My three-week visit to the Island of Sri Lanka was a mesmerizing experience. The historic remains, the preserved natural richness, the white beaches, and colorful traditional attires were pleasing to the eye and soothing to the soul.
Let this guide take you to some of the most amazing places this beautiful country has to offer.
Exceptionally Rich in Nature, Culture, and Spirit
Sri Lanka is an island in the Indian Ocean south of India. It is absolutely amazing how diverse the landscape is and how much it has to offer. Humid rainforest, cool highlands, beautiful sandy beaches, and turquoise waters with waves that make every surfer’s heart – and board – jump. The variety of – partly endemic – flora and fauna is just incredible.
The small island prides itself to be recorded with eight sites on the UNESCO World Heritage List.
Wherever you go, you can be sure that your smile is answered by a warm beam. It was also the kindness of people that made my trip to Sri Lanka so very special.
However, I will not withhold that the nation has a difficult and even gruesome past.
A Little Bit of History
Over 2000 years, Sri Lanka had been by various local kingdoms. Like most parts of Asia, eventually, the country had to endure centuries of colonialism.
In 1505, the Portuguese were the first European conquerors to arrive in Ceylon. This used to be the country’s name till 1972. The Sinhalese tried to ward off the intruders by moving their capital to the inland city of Kandy in 1592. Still, they were not able to repulse the intruders. Those did not only exploit the people, but also tried to force them to convert to Christianity.
At that point, the mainly Buddhist Ceylonese were basically willing to welcome anyone who promised them to fight the Portuguese. Hence, in 1602 came the Dutch.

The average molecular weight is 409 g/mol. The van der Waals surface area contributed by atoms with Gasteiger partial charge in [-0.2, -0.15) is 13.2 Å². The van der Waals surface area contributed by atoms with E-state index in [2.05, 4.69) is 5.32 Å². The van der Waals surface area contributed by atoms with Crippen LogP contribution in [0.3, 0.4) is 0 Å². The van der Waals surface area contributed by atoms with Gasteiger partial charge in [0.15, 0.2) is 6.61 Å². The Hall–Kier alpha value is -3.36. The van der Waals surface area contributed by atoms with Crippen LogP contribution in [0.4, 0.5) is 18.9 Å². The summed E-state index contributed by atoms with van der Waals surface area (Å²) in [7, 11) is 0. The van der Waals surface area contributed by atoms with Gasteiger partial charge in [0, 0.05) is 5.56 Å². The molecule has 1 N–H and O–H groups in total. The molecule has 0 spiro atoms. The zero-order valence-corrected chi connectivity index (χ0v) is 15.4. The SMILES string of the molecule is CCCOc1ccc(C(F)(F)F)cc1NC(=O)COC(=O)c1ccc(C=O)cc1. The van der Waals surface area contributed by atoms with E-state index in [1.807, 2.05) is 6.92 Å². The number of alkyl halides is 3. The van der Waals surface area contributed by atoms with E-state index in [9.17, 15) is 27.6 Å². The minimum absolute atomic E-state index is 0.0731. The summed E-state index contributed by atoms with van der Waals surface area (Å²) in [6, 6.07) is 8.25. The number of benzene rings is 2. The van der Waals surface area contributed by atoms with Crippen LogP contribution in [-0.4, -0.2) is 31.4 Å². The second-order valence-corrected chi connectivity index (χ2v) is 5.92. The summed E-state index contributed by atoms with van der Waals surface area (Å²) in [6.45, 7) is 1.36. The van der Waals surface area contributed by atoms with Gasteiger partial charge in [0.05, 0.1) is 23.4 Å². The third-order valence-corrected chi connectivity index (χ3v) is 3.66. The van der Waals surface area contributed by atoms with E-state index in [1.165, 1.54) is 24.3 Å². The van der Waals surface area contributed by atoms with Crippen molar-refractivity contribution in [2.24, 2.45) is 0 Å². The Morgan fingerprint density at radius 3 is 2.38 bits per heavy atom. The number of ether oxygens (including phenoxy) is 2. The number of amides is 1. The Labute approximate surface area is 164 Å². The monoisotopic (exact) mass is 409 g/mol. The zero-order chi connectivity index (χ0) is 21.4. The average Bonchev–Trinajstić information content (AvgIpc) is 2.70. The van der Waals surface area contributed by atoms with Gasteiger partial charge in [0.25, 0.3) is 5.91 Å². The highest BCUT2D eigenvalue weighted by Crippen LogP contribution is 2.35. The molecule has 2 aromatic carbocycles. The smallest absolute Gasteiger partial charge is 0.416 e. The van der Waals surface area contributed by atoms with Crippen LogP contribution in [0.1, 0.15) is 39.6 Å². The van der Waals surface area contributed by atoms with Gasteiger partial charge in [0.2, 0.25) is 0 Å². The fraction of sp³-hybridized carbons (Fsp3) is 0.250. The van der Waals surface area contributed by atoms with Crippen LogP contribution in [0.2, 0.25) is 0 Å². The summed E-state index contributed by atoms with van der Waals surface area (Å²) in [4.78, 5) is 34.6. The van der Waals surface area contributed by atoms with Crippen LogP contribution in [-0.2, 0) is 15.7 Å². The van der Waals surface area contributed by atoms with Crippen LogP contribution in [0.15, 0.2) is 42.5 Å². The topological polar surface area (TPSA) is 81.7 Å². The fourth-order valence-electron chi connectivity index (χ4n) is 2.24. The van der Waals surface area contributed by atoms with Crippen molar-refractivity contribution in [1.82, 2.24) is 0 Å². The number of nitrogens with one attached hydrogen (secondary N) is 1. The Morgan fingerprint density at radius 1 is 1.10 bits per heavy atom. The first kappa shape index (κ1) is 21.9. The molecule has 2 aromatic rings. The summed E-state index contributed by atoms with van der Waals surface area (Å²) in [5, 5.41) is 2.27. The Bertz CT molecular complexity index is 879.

The Ceylonese basically replaced one evil with the other, and the Dutch made themselves comfortable until 1796.
Then, in 1802 by the Treaty of Amiens, Ceylon was ceded to Britain. Until the country achieved independence in 1948, it was a British crown colony .
The Civil War
Unfortunately, with the independence did not come peace and freedom for every Ceylonese. Like in many other countries, the colonial power messed things up big time by intermeddling and increasing tensions and conflicts.
There had been mainly two ethnicities living in Sri Lanka, the Sinhalese and the Tamils. Both had migrated from different regions in India. The Tamils were – and are – living mainly on the northern and eastern coast, they speak Tamil whereas the Sinhalese speak….yes, Sinhalese.
The British had appointed mainly Tamils as civil servants and political representatives. This, of course, was not well received by the Sinhalese majority. Obviously, they felt disadvantaged. Another issue was the replacement of English as the official language by Sinhala as well as Tamil.
Sinhalese against Tamils
Immediately after independence in 1948, a law called the Ceylon Citizenship Act was passed. Overnight, more than 700,000 Indian Tamils were stateless. These people could have been deported to India at any time; and many actually were.
So the Sinhalese practically now reversed the injustice they had to endure during the British against the Tamil. Sinhalese became the official language which made it difficult for Tamils to get decent employment.
Tamils against Sinhalese
Fighting fire with fire, beginning in 1983, a paramilitary group, the Liberation Tigers of Tamil Eelam, began their fight against the government. They were fighting for an independent Tamil state in the north and east of Sri Lanka.
For 26 years, the Tamil Tigers and the Sri Lankan military fought each other with atrocious brutality and both sides committed terrible war crimes against civilians especially during the last years of the war. I spare you the details but if you’d like to dig deeper into these horrific stories, there is an award-winning documentary called Killing Fields of Sri Lanka, produced by British TV station Channel 4. Before I opened this link on YouTube, I was asked twice if I wanted to continue due to the more than disturbing images this documentary contains. Just to give you a warning.